What are monogenic forms of diabetes?
Some rare forms of diabetes result from mutations or changes in a single gene and are called monogenic. In the United States, monogenic forms of diabetes account for about 1 to 4 percent of all cases of diabetes.1,2,3,4 In most cases of monogenic diabetes, the gene mutation is inherited from one or both parents. Sometimes the gene mutation develops spontaneously, meaning that the mutation is not carried by either of the parents. Most mutations that cause monogenic diabetes reduce the body’s ability to produce insulin, a protein produced in the pancreas that helps the body use glucose for energy.
Neonatal diabetes mellitus (NDM) and maturity-onset diabetes of the you Continue reading

Maturity-Onset Diabetes of the Young (MODY)

Maturity-Onset Diabetes of the Young (MODY)

Maturity-onset diabetes of the young or MODY is considered by many physicians and researchers to be a subset of Type 2 diabetes (T2D) and is often misdiagnosed as T2D.[1] Some estimates are that over 90% of MODY patients are misdiagnosed as having T2D because many physicians are not aware of the distinctions.[2] About 1-2% of all diabetes cases can be considered MODY. The terminology currently used can be confusing because MODY and T2D are very similar and the distinctions are still being studied. For example, there are least six different genes that when mutated or damaged can cause a form of MODY. However, only three are officially recognized as forms of MODY (MODY1, MODY2 and MODY3—see below). The others are not universally recognized. There are some distinct characteristics of MODY that can differentiate it from other forms of diabetes, but these are not often recognized as well because of the rarity of the conditions. These distinctions can be important because the different types of MODY respond better to different treatments.
The Basics
MODY is caused by a change in a single gene (monogenic) and can be passed from parent to child. Currently, there are 6 known genes that, when mutated or altered, can cause MODY. These genes are called:[3]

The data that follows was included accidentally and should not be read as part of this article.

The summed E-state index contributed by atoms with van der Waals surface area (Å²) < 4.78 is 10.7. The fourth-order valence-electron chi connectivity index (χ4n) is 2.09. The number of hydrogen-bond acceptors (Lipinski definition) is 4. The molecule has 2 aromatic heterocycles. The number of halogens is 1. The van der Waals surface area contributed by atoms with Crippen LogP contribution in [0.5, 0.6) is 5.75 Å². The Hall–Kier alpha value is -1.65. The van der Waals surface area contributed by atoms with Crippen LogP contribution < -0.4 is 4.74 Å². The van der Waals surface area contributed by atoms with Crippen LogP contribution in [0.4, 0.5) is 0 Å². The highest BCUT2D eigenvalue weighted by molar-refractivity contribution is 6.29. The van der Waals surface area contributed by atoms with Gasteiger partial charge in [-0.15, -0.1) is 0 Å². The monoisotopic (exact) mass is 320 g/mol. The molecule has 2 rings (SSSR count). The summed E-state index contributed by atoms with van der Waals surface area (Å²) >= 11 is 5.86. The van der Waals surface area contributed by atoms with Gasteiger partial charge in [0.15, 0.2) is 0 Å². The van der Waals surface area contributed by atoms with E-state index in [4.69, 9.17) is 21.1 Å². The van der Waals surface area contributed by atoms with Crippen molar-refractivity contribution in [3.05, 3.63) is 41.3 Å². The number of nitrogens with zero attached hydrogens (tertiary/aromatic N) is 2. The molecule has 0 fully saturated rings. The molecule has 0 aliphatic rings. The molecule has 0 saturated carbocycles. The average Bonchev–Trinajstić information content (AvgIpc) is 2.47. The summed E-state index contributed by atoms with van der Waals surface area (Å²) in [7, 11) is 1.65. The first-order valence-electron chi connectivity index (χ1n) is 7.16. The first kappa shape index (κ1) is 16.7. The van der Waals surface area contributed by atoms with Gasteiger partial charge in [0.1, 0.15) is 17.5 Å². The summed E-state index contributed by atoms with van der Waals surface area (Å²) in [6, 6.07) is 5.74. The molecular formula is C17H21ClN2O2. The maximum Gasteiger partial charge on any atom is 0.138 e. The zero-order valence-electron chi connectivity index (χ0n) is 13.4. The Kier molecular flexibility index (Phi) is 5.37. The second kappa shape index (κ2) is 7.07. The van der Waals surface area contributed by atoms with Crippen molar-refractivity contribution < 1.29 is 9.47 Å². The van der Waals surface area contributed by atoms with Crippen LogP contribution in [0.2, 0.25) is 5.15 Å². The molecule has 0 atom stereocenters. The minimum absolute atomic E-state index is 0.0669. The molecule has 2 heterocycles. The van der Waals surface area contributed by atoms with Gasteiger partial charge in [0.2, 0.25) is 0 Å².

HNF4A (MODY1): This is the gene that codes for a protein known as Hepatocyte Nuclear Factor-4 Alpha gene. The protein produced by this gene switches other genes on and off. Babies with this mutation are often born with macrosomia—they are larger than normal (over 9 pounds). They also may have low blood sugar early in life. Adults Continue reading

Calls to address 'staggering' number of Australians losing limbs to diabetes

Calls to address 'staggering' number of Australians losing limbs to diabetes

What began as a pin-hole sized lesion on the bottom of Alan Tillotson's foot quickly turned into a nasty infection, leading to the amputation of his leg.
Like many people with diabetes, the 65-year-old country Victorian truck driver isn't quite sure how the wound first developed.
It might have been something as minor as a small stone in his thong.
But poor circulation meant the tiny ulcer would not heal, and quickly turned into to a much larger problem.
"I was first diagnosed with diabetes when I went to have my eyes checked," he said.
"It wasn't until four years later, two years ago, that all the ulcers started. I'd come into hospital, they'd keep me in for three or four weeks. These ulcers kept on flaring up.
"The last ulcer affected the bone ... so it was either get rid of it earlier, or lose the whole leg completely."
Having already had his toes removed, Mr Tillotson decided to have his leg removed beneath the knee to prevent further spread.
His surgery is one of just an estimated 4,400 diabetes-related amputations occurring in Australia each year.
"It's a staggering number," Diabetes Australia CEO Greg Johnson said.
"Today in Australian hospitals, around 12 people will undergo a diabetes-related amputation ... it's something that's not understood by the public, and we really need to do more, because most of this is preventable."
According to Diabetes Australia, the problem is on the rise, and is the focus of this year's National Diabetes Week campaign.
People who have type 1 and type 2 diabetes are at risk.
However, there is no formal national reporting system to monit Continue reading